By Emily Thorson, for Trust, Media & Democracy
“America the clueless,” quipped the headline of an opinion piece by The New York Times’ Frank Bruni in 2013. In the piece, Bruni cites statistic after statistic showing how much Americans get wrong about the political world. He laments that “[T]he truth is that a great big chunk of the [American] electorate is tuned out, zonked out, or combing Roswell for alien remains.
My own research shows that misperceptions about public policy are widespread — even regarding issues that Americans care deeply about. For example, while many Americans express serious concern over the national debt, two-thirds mistakenly believe China owns at least half of the U.S. national debt. In reality, it owns about eight percent. Sixty-two percent believe that interest on the national debt is more than half the federal budget. These misperceptions are common among both Democrats and Republicans.
It’s not unusual for both pundits and academics to be hard on ordinary Americans. Americans don’t know things because they can’t be bothered to know them, the conventional wisdom says.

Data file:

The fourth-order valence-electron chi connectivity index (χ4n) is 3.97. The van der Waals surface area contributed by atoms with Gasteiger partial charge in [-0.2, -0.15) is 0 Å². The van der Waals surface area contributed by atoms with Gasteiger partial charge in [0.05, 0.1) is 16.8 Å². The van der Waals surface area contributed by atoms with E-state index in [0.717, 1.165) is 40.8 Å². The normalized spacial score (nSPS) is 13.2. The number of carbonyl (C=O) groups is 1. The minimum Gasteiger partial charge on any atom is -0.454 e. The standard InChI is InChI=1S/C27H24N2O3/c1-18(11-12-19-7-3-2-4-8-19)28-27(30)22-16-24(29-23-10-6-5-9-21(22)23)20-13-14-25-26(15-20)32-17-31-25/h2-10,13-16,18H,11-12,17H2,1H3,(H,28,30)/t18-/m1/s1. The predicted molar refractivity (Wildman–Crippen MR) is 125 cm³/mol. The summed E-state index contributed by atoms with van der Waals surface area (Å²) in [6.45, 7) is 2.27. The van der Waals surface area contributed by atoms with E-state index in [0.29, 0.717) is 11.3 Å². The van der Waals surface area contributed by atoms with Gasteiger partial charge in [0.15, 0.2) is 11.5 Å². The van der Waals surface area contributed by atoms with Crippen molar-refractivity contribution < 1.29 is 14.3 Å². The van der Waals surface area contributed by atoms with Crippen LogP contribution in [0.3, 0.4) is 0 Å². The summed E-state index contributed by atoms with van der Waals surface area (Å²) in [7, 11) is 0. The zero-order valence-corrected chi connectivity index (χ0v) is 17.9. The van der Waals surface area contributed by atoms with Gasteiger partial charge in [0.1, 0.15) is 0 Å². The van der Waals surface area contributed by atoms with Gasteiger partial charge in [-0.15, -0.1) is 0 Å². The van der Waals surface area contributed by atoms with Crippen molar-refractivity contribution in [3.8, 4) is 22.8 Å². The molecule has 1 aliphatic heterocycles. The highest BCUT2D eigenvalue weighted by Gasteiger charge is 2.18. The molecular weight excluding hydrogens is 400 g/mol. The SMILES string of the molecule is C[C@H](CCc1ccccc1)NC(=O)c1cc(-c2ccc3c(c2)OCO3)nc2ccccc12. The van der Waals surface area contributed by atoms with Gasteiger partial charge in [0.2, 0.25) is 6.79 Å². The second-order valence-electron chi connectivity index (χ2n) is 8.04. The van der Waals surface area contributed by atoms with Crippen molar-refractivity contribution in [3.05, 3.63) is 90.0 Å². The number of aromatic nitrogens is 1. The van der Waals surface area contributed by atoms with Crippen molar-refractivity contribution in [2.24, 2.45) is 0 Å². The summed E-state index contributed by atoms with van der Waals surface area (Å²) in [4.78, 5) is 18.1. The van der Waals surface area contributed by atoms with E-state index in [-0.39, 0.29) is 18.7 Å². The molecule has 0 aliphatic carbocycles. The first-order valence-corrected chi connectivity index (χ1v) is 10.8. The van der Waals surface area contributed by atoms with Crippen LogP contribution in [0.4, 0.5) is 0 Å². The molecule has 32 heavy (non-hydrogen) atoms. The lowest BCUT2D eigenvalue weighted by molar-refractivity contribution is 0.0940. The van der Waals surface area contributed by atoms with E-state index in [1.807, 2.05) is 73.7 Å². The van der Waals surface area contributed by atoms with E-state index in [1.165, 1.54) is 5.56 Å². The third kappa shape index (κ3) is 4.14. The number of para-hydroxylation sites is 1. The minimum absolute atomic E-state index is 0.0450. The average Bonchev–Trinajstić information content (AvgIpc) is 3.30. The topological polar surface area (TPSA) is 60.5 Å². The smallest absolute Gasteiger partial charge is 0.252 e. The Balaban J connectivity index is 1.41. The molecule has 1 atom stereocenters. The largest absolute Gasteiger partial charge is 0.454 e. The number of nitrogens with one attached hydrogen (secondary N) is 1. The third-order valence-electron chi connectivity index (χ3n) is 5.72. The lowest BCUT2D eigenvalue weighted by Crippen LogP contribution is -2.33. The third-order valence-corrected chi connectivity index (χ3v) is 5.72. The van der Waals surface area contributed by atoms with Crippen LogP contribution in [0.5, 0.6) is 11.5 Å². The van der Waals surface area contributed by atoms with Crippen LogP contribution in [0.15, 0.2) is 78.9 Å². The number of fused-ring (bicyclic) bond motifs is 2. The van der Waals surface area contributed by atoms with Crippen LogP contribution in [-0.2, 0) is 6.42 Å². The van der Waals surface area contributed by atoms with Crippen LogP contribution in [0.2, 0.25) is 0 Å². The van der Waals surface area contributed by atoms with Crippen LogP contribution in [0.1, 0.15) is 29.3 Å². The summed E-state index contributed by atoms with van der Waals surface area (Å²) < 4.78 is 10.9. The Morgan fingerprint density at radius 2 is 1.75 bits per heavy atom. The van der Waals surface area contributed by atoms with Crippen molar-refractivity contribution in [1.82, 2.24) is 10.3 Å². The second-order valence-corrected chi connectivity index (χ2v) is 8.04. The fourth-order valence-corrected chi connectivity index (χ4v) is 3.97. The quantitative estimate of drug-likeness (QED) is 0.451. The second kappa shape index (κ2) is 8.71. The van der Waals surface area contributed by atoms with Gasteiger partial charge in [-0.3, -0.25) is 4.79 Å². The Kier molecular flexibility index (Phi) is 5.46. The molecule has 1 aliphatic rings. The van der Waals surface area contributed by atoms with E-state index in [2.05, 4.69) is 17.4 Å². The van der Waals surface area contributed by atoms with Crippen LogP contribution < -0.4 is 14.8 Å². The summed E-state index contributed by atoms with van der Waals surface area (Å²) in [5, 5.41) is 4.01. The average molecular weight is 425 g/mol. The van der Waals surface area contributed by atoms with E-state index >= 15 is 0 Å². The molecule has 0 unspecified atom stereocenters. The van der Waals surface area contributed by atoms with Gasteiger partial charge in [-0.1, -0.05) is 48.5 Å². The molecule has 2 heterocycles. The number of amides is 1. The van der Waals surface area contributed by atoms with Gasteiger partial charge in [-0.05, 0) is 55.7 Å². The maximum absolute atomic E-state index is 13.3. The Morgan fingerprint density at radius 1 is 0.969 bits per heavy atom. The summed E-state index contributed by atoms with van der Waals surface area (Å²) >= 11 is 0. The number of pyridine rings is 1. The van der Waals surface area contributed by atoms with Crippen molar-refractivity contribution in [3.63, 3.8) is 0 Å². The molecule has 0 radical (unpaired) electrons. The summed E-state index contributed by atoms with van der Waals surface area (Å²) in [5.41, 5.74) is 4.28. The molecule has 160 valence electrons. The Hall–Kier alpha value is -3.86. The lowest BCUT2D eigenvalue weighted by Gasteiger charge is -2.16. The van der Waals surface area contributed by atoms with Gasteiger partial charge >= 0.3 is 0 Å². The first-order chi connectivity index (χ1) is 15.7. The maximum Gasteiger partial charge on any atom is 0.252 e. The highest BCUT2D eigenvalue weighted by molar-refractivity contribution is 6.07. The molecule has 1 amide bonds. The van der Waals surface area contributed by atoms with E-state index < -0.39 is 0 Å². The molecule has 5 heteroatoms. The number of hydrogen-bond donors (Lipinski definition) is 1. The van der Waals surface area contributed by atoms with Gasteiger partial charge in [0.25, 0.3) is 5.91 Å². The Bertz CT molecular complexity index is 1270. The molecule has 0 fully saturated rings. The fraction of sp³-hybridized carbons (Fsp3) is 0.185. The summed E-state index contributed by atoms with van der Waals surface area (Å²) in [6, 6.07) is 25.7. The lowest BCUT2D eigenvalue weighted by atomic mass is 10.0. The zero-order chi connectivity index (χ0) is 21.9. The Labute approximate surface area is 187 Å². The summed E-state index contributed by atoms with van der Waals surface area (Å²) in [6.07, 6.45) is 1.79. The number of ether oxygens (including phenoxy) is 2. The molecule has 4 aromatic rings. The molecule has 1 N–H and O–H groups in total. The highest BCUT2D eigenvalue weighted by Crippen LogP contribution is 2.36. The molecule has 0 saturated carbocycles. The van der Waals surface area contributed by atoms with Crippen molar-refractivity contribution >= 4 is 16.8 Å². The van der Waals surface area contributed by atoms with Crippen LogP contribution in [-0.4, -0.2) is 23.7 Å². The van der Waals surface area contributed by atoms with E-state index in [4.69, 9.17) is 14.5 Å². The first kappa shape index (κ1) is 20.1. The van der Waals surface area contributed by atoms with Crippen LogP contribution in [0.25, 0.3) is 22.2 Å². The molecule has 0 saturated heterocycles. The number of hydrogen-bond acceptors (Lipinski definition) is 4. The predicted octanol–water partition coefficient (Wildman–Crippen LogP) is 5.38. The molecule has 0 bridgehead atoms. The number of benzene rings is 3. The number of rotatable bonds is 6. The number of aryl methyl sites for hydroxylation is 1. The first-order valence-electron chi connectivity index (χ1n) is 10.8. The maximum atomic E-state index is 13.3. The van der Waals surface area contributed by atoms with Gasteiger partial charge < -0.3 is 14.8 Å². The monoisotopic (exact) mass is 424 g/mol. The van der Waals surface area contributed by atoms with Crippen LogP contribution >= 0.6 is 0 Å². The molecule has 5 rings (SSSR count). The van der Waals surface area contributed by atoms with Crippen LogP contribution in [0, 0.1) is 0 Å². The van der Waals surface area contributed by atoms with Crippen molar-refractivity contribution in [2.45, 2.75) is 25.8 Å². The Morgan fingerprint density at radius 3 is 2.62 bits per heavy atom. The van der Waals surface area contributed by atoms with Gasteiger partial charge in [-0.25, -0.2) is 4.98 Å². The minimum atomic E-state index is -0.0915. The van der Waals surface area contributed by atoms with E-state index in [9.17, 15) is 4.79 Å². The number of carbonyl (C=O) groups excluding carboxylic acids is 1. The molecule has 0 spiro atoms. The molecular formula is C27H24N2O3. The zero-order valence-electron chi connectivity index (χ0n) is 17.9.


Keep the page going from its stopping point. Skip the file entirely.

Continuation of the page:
But what if a lack of motivation is not the whole story? What people do want to understand public policy, but lack the time or the specialized skills required to dig up the basic facts about complex issues? Americans describe the modern news environment as both complicated and confusing. Seven in 10 say the amount of news available today is “overwhelming,” while 40 percent report that news about the economy makes them feel confused.
Americans don’t know things because they can’t be bothered to know them, the conventional wisdom says….But what if a lack of motivation is not the whole story? What people do want to understand public policy, but lack the time or the specialized skills required to dig up the basic facts about complex issues?
Does the news actually give people the basic facts they want to know about issues? To answer this question, I first conducted interviews with everyday Americans, asking them what about the national debt concerned them the most and what aspects of it they wanted the news to cover. In these interviews, participants frequently brought up size of the debt and the extent of foreign ownership. Next, I examined how the news media has covered the issue of the national debt. Specifically, I analyzed both print and television news to determine whether news coverage of the debt answered three basic questions: Is it increasing or decreasing? How much is it? And to whom is it owed?
The results showed that the media gave readers and viewers very little of the basic contextual information required for understanding the issue of the national debt. For example, less than one percent of broadcast news coverage and less than six percent of print news coverage of the national debt had any mention of to whom the national debt was owed. Both print and broadcast news also rarely mentioned the total amount of the debt. The results showed that there is a fundamental mismatch between what people want to know about the issue and what information news coverage actually provides.